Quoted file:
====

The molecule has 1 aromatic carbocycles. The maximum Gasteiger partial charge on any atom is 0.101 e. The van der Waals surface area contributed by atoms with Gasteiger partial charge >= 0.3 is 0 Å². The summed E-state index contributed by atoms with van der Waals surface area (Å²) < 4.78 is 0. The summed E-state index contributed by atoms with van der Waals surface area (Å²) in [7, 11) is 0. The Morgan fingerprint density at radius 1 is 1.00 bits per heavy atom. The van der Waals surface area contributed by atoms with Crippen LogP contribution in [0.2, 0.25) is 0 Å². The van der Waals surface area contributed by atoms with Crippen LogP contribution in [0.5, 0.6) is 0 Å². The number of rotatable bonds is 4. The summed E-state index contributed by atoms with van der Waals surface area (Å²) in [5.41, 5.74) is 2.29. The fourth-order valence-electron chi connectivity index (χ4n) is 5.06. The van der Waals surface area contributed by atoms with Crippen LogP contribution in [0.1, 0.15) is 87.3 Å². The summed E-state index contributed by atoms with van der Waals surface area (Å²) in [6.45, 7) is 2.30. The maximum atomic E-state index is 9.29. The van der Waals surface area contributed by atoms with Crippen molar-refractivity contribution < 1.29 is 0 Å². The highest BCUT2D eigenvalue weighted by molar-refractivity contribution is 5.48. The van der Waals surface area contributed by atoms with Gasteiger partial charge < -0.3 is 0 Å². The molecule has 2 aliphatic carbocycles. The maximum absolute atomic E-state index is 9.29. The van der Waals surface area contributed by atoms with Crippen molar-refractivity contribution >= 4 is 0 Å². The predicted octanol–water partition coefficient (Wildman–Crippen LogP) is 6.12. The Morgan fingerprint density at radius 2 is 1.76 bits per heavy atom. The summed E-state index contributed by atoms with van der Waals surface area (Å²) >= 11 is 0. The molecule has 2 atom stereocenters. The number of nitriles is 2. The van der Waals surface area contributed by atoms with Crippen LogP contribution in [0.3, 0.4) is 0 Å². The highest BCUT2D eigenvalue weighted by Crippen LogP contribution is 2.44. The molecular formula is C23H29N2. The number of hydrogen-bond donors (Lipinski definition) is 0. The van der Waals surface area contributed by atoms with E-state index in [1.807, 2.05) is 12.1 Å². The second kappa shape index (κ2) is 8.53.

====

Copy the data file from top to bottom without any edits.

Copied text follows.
The molecule has 1 aromatic carbocycles. The maximum Gasteiger partial charge on any atom is 0.101 e. The van der Waals surface area contributed by atoms with Gasteiger partial charge >= 0.3 is 0 Å². The summed E-state index contributed by atoms with van der Waals surface area (Å²) < 4.78 is 0. The summed E-state index contributed by atoms with van der Waals surface area (Å²) in [7, 11) is 0. The Morgan fingerprint density at radius 1 is 1.00 bits per heavy atom. The van der Waals surface area contributed by atoms with Crippen LogP contribution in [0.2, 0.25) is 0 Å². The van der Waals surface area contributed by atoms with Crippen LogP contribution in [0.5, 0.6) is 0 Å². The number of rotatable bonds is 4. The summed E-state index contributed by atoms with van der Waals surface area (Å²) in [5.41, 5.74) is 2.29. The fourth-order valence-electron chi connectivity index (χ4n) is 5.06. The van der Waals surface area contributed by atoms with Crippen LogP contribution in [0.1, 0.15) is 87.3 Å². The summed E-state index contributed by atoms with van der Waals surface area (Å²) in [6.45, 7) is 2.30. The maximum atomic E-state index is 9.29. The van der Waals surface area contributed by atoms with Crippen molar-refractivity contribution < 1.29 is 0 Å². The highest BCUT2D eigenvalue weighted by molar-refractivity contribution is 5.48. The van der Waals surface area contributed by atoms with Gasteiger partial charge < -0.3 is 0 Å². The molecule has 2 aliphatic carbocycles. The maximum absolute atomic E-state index is 9.29. The van der Waals surface area contributed by atoms with Crippen molar-refractivity contribution >= 4 is 0 Å². The predicted octanol–water partition coefficient (Wildman–Crippen LogP) is 6.12. The Morgan fingerprint density at radius 2 is 1.76 bits per heavy atom. The summed E-state index contributed by atoms with van der Waals surface area (Å²) >= 11 is 0. The molecule has 2 atom stereocenters. The number of nitriles is 2. The van der Waals surface area contributed by atoms with Crippen LogP contribution in [0.3, 0.4) is 0 Å². The highest BCUT2D eigenvalue weighted by Crippen LogP contribution is 2.44. The molecular formula is C23H29N2. The number of hydrogen-bond donors (Lipinski definition) is 0. The van der Waals surface area contributed by atoms with E-state index in [1.807, 2.05) is 12.1 Å². The second kappa shape index (κ2) is 8.53.